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Rex E. Beach

REX E. BEACH is engaged in the manufacturing business in Chicago. Although a young man, he has "mushed" on the Yukon, mined in the Nome country, and written some very clever stories about the Northland. When he was in Nome his friends knew his genius for storytelling, but the magazines did not discover him until he had broken away from Alaska, and had engaged in the prosaic and practical business of a manufacturer. His Northland stories, which have been published in some of the leading magazines of the United States, bear the impress of striking originality and are a vivid word-painting of fact. They are told in strong terse English, which immediately chains the reader's attention, and holds him captive to the end of the narrative. I remember Rex Beach in Nome, but did not know him well. I remember attending a minstrel show in which he was the chief burnt-cork artist, furnishing the audience with more merriment than ordinarily falls to the lot of the Nome citizen during his period of winter hibernation. I mention this incident as an evidence of the versatility of a man who has the capacity to entertain his friends, in addition to the ability of a successful man of business and the genius which has given him in New York the soubriquet of "The Bret Harte of Alaska."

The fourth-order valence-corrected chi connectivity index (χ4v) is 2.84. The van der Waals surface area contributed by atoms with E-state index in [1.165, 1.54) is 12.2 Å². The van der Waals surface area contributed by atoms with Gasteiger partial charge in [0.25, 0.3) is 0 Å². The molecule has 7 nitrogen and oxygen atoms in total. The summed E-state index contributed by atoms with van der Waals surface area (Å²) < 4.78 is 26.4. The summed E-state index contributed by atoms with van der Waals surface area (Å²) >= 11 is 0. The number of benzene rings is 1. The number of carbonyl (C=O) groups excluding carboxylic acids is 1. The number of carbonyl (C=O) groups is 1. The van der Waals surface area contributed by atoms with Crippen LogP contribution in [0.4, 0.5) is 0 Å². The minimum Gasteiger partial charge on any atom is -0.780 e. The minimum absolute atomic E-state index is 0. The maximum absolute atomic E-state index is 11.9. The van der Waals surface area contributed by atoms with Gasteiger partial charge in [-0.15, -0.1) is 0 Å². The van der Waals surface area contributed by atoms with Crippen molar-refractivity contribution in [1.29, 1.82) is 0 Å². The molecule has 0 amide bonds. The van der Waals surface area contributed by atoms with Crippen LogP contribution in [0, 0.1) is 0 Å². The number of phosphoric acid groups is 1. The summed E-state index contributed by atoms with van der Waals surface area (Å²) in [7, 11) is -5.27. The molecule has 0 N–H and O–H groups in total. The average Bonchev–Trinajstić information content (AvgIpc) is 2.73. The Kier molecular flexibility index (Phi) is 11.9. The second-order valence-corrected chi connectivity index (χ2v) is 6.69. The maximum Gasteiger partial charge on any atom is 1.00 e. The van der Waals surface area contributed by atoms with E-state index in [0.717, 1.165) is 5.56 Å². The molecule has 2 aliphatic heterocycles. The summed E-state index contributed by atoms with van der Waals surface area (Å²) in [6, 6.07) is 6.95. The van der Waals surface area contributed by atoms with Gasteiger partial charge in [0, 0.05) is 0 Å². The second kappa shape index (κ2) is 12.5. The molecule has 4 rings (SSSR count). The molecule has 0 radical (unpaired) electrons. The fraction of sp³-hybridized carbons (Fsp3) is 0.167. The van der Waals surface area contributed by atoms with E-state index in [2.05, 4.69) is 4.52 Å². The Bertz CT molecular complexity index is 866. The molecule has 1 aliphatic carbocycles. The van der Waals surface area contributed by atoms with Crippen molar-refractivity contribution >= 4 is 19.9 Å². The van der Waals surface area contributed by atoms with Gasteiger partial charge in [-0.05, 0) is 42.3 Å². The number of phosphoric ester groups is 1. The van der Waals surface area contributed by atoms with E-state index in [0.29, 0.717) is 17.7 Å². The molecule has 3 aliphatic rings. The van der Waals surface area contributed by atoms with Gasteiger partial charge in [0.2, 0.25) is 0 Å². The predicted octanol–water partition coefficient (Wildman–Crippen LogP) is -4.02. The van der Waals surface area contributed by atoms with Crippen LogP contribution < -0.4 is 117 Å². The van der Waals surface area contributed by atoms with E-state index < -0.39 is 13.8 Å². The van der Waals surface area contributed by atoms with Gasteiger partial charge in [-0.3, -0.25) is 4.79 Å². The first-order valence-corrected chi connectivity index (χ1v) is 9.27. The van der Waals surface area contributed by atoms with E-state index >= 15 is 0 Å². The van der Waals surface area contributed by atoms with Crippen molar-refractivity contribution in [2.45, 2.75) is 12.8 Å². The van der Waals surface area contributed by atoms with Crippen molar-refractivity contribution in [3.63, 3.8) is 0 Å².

Believing that Mr. Beach should have a place in this album of Northwestern Alaskans, I wrote him for a photograph and the material from which a sketch could be prepared, and this is his reply:

"I went North in '97 with the first rush, and spent two years on the Yukon, mining with varying success. I say 'varying' because most of the time I was broke and during the rest I owed money. Then I went home and sparred for wind.

"The summer of 1900 I spent in Nome, and acquired some good properties; came out in the fall, and went in again that winter via Katmai. En route I slept much of the time in Indian huts, acquiring as complete a knowledge of the local flora and fauna as any man living — particularly intimate was my study of the latter.

"For two years I mined in the Nome and Council City Districts; then entered the manufacturing business in Chicago, where I now am. With pride I point to the fact that I am the only college man in the first stampede who did not work his way out from the Yukon on a steamboat — the one I left on had all the roustabouts it needed. My only further claim to distinction is that I have never worn nugget jewelry nor sold any rich claims for a song."

Rex Beach has a strong individuality. He belongs to the class of men that do things. He is esteemed among his friends because of the sunshine of his character, and because of his unfailing fund of wit and anecdote. The work of writing his stories is the pastime of a busy man engaged in another line of endeavor.  

Source: Nome and Seward Peninsula by R. S. Harrison. Seattle: The Metropolitan Press, 1905.

 

 



 


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